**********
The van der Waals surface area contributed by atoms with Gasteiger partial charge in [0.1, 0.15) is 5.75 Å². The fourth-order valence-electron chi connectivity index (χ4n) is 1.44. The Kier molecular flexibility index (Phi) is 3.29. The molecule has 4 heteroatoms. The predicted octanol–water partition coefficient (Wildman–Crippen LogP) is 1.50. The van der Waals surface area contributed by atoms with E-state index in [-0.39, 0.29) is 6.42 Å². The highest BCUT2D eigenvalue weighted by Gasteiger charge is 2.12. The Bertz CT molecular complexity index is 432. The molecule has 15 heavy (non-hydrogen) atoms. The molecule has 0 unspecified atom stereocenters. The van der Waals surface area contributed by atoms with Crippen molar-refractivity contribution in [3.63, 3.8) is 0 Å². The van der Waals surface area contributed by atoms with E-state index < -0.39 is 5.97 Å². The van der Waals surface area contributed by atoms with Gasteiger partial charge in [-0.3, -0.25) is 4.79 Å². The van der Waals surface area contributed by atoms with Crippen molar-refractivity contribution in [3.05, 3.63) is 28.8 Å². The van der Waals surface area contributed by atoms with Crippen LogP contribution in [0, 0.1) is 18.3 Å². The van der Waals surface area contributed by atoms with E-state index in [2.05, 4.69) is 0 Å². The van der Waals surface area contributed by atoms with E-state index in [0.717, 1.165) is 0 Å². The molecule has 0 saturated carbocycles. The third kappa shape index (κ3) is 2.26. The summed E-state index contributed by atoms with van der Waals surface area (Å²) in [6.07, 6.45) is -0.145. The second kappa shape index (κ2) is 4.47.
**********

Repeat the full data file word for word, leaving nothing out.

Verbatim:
The van der Waals surface area contributed by atoms with Gasteiger partial charge in [0.1, 0.15) is 5.75 Å². The fourth-order valence-electron chi connectivity index (χ4n) is 1.44. The Kier molecular flexibility index (Phi) is 3.29. The molecule has 4 heteroatoms. The predicted octanol–water partition coefficient (Wildman–Crippen LogP) is 1.50. The van der Waals surface area contributed by atoms with E-state index in [-0.39, 0.29) is 6.42 Å². The highest BCUT2D eigenvalue weighted by Gasteiger charge is 2.12. The Bertz CT molecular complexity index is 432. The molecule has 15 heavy (non-hydrogen) atoms. The molecule has 0 unspecified atom stereocenters. The van der Waals surface area contributed by atoms with Crippen molar-refractivity contribution in [3.63, 3.8) is 0 Å². The van der Waals surface area contributed by atoms with E-state index < -0.39 is 5.97 Å². The van der Waals surface area contributed by atoms with Gasteiger partial charge in [-0.3, -0.25) is 4.79 Å². The van der Waals surface area contributed by atoms with Crippen molar-refractivity contribution in [3.05, 3.63) is 28.8 Å². The van der Waals surface area contributed by atoms with Crippen LogP contribution in [0, 0.1) is 18.3 Å². The van der Waals surface area contributed by atoms with E-state index in [2.05, 4.69) is 0 Å². The van der Waals surface area contributed by atoms with E-state index in [0.717, 1.165) is 0 Å². The molecule has 0 saturated carbocycles. The third kappa shape index (κ3) is 2.26. The summed E-state index contributed by atoms with van der Waals surface area (Å²) in [6.07, 6.45) is -0.145. The second kappa shape index (κ2) is 4.47.